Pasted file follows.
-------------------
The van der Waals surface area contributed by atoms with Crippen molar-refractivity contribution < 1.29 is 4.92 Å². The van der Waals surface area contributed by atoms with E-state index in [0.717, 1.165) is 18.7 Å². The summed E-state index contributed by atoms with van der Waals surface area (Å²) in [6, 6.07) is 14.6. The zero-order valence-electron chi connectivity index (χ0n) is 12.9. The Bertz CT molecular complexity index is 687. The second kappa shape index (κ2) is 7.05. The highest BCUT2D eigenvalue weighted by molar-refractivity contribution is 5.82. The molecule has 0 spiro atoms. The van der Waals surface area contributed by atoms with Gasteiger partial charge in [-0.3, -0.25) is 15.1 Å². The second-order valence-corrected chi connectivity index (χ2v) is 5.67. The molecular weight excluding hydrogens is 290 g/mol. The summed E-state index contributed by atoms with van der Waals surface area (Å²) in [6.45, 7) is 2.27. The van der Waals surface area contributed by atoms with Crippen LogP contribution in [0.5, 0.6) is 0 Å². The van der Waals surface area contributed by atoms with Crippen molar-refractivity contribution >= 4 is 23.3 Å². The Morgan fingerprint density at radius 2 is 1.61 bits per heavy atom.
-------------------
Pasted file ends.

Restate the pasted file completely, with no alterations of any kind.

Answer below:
The van der Waals surface area contributed by atoms with Crippen molar-refractivity contribution < 1.29 is 4.92 Å². The van der Waals surface area contributed by atoms with E-state index in [0.717, 1.165) is 18.7 Å². The summed E-state index contributed by atoms with van der Waals surface area (Å²) in [6, 6.07) is 14.6. The zero-order valence-electron chi connectivity index (χ0n) is 12.9. The Bertz CT molecular complexity index is 687. The second kappa shape index (κ2) is 7.05. The highest BCUT2D eigenvalue weighted by molar-refractivity contribution is 5.82. The molecule has 0 spiro atoms. The van der Waals surface area contributed by atoms with Gasteiger partial charge in [-0.3, -0.25) is 15.1 Å². The second-order valence-corrected chi connectivity index (χ2v) is 5.67. The molecular weight excluding hydrogens is 290 g/mol. The summed E-state index contributed by atoms with van der Waals surface area (Å²) in [6.45, 7) is 2.27. The van der Waals surface area contributed by atoms with Crippen LogP contribution in [0.5, 0.6) is 0 Å². The van der Waals surface area contributed by atoms with Crippen molar-refractivity contribution >= 4 is 23.3 Å². The Morgan fingerprint density at radius 2 is 1.61 bits per heavy atom.